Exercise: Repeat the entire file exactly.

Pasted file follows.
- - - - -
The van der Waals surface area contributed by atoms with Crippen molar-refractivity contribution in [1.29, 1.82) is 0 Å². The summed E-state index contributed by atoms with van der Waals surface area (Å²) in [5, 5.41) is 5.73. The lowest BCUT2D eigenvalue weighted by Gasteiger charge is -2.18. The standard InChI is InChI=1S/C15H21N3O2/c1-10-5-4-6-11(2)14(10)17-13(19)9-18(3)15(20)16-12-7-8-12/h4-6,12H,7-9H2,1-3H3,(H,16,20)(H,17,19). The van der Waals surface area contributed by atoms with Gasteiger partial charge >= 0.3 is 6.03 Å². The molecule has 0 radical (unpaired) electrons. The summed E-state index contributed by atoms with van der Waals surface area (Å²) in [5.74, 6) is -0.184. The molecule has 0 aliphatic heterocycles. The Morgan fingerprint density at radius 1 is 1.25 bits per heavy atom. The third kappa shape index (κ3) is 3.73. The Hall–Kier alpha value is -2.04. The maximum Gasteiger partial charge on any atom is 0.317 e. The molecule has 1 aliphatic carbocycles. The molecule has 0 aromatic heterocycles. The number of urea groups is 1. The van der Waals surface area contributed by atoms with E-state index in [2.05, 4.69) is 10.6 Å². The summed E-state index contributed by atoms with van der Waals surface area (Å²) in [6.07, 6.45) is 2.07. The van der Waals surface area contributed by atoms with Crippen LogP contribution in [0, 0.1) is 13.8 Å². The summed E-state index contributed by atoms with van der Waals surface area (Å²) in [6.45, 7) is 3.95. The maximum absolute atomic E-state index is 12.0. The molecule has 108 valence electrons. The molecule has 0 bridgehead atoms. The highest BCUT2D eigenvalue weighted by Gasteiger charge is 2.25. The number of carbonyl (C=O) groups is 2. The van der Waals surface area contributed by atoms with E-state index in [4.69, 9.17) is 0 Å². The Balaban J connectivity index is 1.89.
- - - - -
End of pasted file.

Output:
The van der Waals surface area contributed by atoms with Crippen molar-refractivity contribution in [1.29, 1.82) is 0 Å². The summed E-state index contributed by atoms with van der Waals surface area (Å²) in [5, 5.41) is 5.73. The lowest BCUT2D eigenvalue weighted by Gasteiger charge is -2.18. The standard InChI is InChI=1S/C15H21N3O2/c1-10-5-4-6-11(2)14(10)17-13(19)9-18(3)15(20)16-12-7-8-12/h4-6,12H,7-9H2,1-3H3,(H,16,20)(H,17,19). The van der Waals surface area contributed by atoms with Gasteiger partial charge >= 0.3 is 6.03 Å². The molecule has 0 radical (unpaired) electrons. The summed E-state index contributed by atoms with van der Waals surface area (Å²) in [5.74, 6) is -0.184. The molecule has 0 aliphatic heterocycles. The Morgan fingerprint density at radius 1 is 1.25 bits per heavy atom. The third kappa shape index (κ3) is 3.73. The Hall–Kier alpha value is -2.04. The maximum Gasteiger partial charge on any atom is 0.317 e. The molecule has 1 aliphatic carbocycles. The molecule has 0 aromatic heterocycles. The number of urea groups is 1. The van der Waals surface area contributed by atoms with E-state index in [2.05, 4.69) is 10.6 Å². The summed E-state index contributed by atoms with van der Waals surface area (Å²) in [6.07, 6.45) is 2.07. The van der Waals surface area contributed by atoms with Crippen LogP contribution in [0, 0.1) is 13.8 Å². The summed E-state index contributed by atoms with van der Waals surface area (Å²) in [6.45, 7) is 3.95. The maximum absolute atomic E-state index is 12.0. The molecule has 108 valence electrons. The molecule has 0 bridgehead atoms. The highest BCUT2D eigenvalue weighted by Gasteiger charge is 2.25. The number of carbonyl (C=O) groups is 2. The van der Waals surface area contributed by atoms with E-state index in [4.69, 9.17) is 0 Å². The Balaban J connectivity index is 1.89.